SLINGER, Wisconsin – Plans for random drug testing of high school students involved in extracurricular activities have fallen by the wayside as the focus has shifted to prevention.

The Slinger School Board endorsed a plan Monday to develop a community wide program that would attack risky behavior by youths.

“It’s a tough issue, and progress doesn’t come easily,” said Slinger High School Principal Paul Nelsen, who made a presentation to the board about the results of a survey of 1,310 students in grades six to 12.

The survey analyzed risk-taking behaviors as well as “developmental assets” that help prevent such behaviors.

Nelsen said the ideal is for children to have at least 31 of a possible 40 assets. Assets include family support, caring neighborhoods and reading for pleasure. In Slinger, students averaged 19 assets; only 13% of the students reported having 31 or more assets.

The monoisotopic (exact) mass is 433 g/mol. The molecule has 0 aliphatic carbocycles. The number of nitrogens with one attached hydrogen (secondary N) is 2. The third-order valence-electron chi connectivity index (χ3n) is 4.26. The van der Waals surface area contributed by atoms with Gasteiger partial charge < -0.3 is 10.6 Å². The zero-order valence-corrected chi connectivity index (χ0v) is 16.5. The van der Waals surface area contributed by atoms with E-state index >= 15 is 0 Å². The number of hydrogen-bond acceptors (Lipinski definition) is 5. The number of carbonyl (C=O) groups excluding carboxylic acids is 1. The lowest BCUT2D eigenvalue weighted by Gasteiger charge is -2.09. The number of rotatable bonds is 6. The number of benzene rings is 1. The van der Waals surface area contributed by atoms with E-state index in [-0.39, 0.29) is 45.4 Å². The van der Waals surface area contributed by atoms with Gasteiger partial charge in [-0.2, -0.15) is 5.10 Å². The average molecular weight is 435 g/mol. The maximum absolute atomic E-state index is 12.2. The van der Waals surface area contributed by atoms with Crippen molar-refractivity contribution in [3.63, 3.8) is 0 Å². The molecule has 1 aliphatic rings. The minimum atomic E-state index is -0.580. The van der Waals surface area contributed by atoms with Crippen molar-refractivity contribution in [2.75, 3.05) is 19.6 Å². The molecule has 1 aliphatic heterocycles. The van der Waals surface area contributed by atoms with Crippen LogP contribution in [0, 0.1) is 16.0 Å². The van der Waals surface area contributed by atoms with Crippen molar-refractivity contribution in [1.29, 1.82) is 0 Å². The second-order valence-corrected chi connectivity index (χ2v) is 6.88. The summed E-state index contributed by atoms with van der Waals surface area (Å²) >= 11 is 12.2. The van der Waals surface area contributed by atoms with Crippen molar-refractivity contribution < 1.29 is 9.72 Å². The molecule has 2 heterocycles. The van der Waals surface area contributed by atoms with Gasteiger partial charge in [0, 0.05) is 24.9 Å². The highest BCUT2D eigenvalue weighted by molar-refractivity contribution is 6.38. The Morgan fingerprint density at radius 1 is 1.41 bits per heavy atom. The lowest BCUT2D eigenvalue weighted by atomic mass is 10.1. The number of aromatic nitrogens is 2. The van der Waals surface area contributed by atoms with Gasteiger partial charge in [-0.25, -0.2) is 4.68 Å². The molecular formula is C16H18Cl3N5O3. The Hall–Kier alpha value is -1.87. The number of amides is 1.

In addition, among high school students, 29% said they were involved in binge drinking, 22% had tried marijuana in the past year, 35% used tobacco and 27% were sexually active.

More than 60% of high school seniors reported using alcohol, and about 46% had ridden as a passenger with a drunk driver.

John Roever, assistant district administrator, said random drug testing of students involved in extracurricular activities would not solve the biggest problem, alcohol use, because tests cannot detect it.

“We found that our solution wouldn’t solve the problem,” Roever said. “What flabbergasted me is the drinking and driving.”

Nelsen said a community wide coalition would focus on increasing the number of assets that prevent children from using drugs or alcohol.

The high school is seeking a grant to fund the program, and the Washington County Council on Alcohol and Drug Abuse has agreed to provide leadership for the proposed coalition.

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